Can we imagine a world where everyone is a Lyft driver or passenger and where everyone is an Airbnb host or guest? Where every car trip is a carpool, and every home is a shared space? What does that mean for basic urban infrastructure like public transit? How can strangers in our cars or our neighbors’ homes add to our sense of community and security instead of subtract? And if we are all part-time drivers, renters, and sharers – what does it mean for the future of work?
It may seem far fetched, but companies like Airbnb and Lyft, with millions of customers and providers, are trying to make this vision real and have the potential to significantly impact the basic infrastructure – and perhaps more powerfully – the understood norms of cities across the globe.
Partnering with the Center for Responsible Business at the UC Berkeley Haas School of Business on April 7th, 2016, the Aspen Institute Future of Work Initiative co-hosted a conversation with leaders from Lyft and Airbnb to explore these issues, and to discuss some of the challenging questions about how on-demand economy companies are integrating into cities and communities.
Three main discussion points emerged:
- Infrastructure: In the area of mobility, observers and researchers are working to understand the overall impact of ride-sharing services. Are additional vehicles creating more congestion on city streets? Does the availability of ride-sharing services cause a drop in the use of public transportation? In a recent study by the American Public Transportation Association covering seven major cities, data showed that people who have used Uber/Lyft own fewer cars than those who have not, and people who use ridesharing also use more public transit.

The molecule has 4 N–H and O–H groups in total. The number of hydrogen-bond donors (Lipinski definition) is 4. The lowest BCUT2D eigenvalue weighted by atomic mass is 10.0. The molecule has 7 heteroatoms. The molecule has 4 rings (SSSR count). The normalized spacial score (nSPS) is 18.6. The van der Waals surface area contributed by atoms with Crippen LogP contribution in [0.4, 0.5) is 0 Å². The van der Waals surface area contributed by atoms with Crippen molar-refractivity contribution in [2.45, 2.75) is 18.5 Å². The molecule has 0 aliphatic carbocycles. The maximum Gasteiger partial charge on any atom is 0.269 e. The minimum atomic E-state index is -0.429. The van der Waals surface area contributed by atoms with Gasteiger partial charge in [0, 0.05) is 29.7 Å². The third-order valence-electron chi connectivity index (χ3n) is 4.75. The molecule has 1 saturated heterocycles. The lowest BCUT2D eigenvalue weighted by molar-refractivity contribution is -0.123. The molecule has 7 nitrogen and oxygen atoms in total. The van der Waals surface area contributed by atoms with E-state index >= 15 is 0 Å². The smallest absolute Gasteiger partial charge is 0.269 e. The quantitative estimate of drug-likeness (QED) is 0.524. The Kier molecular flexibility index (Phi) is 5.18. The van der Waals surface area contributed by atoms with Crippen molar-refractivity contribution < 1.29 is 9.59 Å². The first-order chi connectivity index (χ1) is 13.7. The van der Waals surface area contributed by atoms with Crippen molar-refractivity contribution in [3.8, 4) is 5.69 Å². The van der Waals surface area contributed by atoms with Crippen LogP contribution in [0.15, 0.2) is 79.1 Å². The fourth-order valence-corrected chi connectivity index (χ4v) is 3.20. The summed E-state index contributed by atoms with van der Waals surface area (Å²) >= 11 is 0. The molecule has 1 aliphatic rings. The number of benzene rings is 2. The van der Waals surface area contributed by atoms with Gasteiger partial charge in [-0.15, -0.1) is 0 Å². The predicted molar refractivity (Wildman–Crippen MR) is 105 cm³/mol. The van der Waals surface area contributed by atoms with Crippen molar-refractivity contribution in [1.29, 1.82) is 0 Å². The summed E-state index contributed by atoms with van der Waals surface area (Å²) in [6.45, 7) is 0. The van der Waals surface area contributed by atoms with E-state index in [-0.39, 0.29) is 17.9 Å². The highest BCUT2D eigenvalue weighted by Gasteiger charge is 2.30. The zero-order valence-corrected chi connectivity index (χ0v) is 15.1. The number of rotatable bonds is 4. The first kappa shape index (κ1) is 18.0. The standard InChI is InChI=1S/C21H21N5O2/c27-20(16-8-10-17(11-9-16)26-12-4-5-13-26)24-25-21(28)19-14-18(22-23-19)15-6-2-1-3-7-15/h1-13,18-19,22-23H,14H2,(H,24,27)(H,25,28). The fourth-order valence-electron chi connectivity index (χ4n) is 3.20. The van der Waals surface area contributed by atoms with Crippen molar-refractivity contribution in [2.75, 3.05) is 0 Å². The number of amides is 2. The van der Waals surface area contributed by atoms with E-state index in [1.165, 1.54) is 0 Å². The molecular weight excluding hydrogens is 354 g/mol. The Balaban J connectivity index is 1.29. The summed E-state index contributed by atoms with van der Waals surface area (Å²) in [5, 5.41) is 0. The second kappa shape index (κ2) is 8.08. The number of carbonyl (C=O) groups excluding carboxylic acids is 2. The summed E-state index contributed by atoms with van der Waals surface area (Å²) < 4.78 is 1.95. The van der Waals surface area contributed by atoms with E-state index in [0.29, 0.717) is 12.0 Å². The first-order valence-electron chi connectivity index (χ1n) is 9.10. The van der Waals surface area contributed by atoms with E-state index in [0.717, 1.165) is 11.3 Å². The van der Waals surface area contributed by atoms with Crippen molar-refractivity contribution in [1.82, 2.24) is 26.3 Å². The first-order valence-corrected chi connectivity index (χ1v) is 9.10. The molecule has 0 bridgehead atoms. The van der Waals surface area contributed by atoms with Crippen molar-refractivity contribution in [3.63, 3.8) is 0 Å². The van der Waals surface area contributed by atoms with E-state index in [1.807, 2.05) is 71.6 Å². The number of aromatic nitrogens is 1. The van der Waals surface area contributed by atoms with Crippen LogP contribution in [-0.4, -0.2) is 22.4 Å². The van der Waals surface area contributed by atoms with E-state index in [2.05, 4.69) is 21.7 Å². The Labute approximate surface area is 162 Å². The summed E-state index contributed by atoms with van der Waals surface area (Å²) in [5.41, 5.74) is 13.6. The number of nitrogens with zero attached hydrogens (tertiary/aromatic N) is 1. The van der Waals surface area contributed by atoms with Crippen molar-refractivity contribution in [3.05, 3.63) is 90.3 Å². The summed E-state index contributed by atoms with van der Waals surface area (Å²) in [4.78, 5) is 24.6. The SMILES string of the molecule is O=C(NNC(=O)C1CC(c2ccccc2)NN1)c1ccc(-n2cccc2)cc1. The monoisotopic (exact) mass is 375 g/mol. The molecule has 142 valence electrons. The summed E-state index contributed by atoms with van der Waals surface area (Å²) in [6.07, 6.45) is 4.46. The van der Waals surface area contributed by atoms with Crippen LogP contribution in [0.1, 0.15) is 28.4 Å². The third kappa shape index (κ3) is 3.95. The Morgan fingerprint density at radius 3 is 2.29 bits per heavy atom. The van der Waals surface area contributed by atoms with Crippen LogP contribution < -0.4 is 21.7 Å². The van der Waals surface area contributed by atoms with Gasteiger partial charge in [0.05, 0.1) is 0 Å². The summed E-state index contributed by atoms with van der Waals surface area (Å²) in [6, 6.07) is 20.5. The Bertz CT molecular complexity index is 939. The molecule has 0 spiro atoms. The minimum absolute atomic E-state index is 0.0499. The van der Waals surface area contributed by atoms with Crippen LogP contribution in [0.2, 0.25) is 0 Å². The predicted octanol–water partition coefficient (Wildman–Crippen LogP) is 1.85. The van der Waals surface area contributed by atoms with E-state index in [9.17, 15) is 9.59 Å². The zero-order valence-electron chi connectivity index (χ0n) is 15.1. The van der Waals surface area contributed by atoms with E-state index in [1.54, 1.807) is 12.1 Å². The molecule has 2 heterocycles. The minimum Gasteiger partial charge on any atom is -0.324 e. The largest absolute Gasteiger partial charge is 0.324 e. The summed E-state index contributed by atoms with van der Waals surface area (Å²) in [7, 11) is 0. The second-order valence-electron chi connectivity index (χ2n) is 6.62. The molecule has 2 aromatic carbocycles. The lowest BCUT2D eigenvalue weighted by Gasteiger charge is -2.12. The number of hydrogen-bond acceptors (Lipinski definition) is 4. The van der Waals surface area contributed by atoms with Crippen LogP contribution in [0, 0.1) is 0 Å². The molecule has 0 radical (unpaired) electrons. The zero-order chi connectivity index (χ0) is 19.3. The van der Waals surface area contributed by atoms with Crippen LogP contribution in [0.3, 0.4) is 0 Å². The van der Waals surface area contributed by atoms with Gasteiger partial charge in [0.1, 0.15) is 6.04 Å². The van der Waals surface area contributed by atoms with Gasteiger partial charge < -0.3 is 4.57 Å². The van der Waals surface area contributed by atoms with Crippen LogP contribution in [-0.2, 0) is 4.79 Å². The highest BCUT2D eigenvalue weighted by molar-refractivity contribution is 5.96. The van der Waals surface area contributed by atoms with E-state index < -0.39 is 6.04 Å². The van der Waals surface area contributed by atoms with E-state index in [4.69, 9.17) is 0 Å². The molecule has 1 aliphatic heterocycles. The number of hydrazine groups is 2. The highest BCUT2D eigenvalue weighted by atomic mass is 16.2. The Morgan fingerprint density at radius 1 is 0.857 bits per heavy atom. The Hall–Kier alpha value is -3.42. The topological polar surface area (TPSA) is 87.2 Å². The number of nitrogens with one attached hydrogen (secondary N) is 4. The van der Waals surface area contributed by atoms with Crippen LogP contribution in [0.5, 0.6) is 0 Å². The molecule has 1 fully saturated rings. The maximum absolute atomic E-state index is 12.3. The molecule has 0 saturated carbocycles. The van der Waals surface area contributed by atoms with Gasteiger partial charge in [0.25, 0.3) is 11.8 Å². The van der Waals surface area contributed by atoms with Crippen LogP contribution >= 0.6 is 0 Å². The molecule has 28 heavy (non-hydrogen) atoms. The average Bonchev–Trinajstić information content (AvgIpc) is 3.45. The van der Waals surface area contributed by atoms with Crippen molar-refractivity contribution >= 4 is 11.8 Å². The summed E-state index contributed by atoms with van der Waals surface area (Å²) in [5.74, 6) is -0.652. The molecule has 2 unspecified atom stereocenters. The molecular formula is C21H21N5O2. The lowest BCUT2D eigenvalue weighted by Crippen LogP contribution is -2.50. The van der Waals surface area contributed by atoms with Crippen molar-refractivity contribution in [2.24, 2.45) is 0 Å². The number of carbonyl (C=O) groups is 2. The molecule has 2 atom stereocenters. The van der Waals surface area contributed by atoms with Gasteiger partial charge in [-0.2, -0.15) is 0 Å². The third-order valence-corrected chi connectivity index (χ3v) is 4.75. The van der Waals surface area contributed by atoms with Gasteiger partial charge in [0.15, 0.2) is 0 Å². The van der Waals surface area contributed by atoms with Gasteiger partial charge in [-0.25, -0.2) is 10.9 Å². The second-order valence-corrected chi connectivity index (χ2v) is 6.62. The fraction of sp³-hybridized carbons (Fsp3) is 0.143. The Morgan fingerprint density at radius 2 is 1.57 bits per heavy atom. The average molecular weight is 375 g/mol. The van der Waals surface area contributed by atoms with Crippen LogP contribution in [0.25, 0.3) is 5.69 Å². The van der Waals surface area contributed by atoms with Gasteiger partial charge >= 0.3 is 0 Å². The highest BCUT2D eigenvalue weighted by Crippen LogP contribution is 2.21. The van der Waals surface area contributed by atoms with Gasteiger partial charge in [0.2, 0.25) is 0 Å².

The homesharing movement faces similar questions about the market impact of platforms like Airbnb, especially in cities with affordable housing shortages. Collaboration with cities on those issues is underway, but in the meantime, Airbnb is working with communities to build greater resilience and tools to enable access to housing in case of emergency.
- Collaboration and partnership – with communities and your users: For these marketplace platforms, engagement with both customers and those who earn income on the platforms is critical. Both platforms have benefited from – and implemented – ideas that came straight from Airbnb hosts and Lyft drivers. For example, some of the best ideas to make Lyft more accessible have been suggestions from drivers and their interactions with customers.
Other stakeholder groups have also provided useful insights for innovation and, once engaged, have made powerful allies for these platforms as they engage with policymakers and regulators.
- Policy matters: Companies are increasingly coming to the table to engage positively and pro-actively around policy ideas. Every city and community has reacted to the growth of the sharing/on-demand economy in its own way, so we see an equal number of different approaches and strategies being tested now. It is still early days in these conversations, with a lot to learn as different ideas are implemented, but there is a great opportunity for these platforms to redefine corporate civic engagement for the better.